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Chapter 21 Machine Vision PowerPoint PPT Presentation


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Chapter 21 Machine Vision. Chapter 21 Contents (1). Human Vision Image Processing Edge Detection Convolution and the Canny Edge Detector Segmentation Classifying Edges. Chapter 21 Contents (2). Using Texture Structural Texture Analysis Determining Shape and Orientation from Texture

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Chapter 21 Machine Vision

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Chapter 21

Machine Vision


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Chapter 21 Contents (1)

  • Human Vision

  • Image Processing

  • Edge Detection

  • Convolution and the Canny Edge Detector

  • Segmentation

  • Classifying Edges


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Chapter 21 Contents (2)

  • Using Texture

  • Structural Texture Analysis

  • Determining Shape and Orientation from Texture

  • Interpreting Motion

  • Making Use of Vision

  • Face Recognition


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Human Vision


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Image Processing

  • Image Processing consists of the following components:

    • Image capture

    • Edge detection

    • Segmentation

    • Three dimensional segmentation

    • Recognition and analysis

  • Image capture is the process of converting a visual scene into data that can be processed.


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Edge Detection (1)

  • Edge detection is the first phase in processing image data.

  • The following images show a photograph of a hand and the edges detected in this image.


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Edge Detection (2)

  • Every edge represents some kind of discontinuity in the image.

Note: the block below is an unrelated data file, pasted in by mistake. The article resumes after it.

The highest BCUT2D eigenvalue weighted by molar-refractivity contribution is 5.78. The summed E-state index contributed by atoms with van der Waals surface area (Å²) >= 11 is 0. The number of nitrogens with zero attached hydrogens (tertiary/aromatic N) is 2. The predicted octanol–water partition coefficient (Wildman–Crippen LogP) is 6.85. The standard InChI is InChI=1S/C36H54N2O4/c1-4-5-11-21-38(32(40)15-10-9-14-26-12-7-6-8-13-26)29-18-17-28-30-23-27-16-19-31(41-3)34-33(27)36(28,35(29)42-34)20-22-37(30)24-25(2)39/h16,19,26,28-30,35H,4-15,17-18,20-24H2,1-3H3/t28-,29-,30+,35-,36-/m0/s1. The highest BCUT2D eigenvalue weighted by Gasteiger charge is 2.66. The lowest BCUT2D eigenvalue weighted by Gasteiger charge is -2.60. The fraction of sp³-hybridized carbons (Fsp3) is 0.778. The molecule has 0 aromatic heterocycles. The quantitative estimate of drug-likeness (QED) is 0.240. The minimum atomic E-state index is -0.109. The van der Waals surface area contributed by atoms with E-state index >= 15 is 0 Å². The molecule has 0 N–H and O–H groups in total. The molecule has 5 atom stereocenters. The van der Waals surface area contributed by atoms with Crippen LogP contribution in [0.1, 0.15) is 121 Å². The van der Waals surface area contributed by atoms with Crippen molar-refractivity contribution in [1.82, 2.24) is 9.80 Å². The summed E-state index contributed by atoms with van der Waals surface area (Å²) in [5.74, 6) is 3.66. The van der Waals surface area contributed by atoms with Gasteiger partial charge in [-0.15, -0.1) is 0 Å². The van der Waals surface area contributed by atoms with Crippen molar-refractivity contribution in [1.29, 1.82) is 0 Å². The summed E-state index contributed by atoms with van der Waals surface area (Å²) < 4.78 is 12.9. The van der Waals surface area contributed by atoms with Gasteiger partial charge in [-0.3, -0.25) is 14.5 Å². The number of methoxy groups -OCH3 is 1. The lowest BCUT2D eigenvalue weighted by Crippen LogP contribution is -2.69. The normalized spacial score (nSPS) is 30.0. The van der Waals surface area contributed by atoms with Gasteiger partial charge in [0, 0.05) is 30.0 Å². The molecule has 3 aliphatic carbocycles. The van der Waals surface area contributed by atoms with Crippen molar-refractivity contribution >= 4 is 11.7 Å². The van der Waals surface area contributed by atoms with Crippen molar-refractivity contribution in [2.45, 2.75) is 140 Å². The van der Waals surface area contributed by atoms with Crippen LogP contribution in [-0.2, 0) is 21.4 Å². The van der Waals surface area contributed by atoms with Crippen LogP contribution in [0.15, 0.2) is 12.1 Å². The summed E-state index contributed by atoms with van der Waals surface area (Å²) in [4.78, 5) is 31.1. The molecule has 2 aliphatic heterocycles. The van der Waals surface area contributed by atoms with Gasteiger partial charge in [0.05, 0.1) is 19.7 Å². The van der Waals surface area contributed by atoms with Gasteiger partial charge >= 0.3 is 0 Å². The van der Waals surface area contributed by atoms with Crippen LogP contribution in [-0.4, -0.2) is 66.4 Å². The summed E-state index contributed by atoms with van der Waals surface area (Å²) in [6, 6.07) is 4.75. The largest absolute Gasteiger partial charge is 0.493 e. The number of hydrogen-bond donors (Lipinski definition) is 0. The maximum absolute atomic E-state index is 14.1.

• Most edges are depth discontinuities.

  • Other discontinuities are:

    • Surface orientation discontinuities

    • Surface reflectance discontinuities

    • Illumination discontinuities (shadows)


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Convolution and the Canny Edge Detector (1)

  • One method of edge detection is to differentiate the image:

    • Discontinuities will have the highest differentials.

  • This does not work well with noisy images

  • Convolution is better for such images.


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Convolution and the Canny Edge Detector (2)

  • The convolution of two discrete functions f(a, b) and g(a, b) is defined as follows:

  • The convolution of continuous functions f(a,b) and g(a,b) is defined as follows:

  • An image can be smoothed, to eliminate noise, by convolving it with the Gaussian function:


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Convolution and the Canny Edge Detector (3)

  • The image, after smoothing, can be differentiated to detect the edges.

  • The peaks in the differential correspond to the edges in the original image.

  • In fact, the same result can be obtained by convolving the image with the differential of G: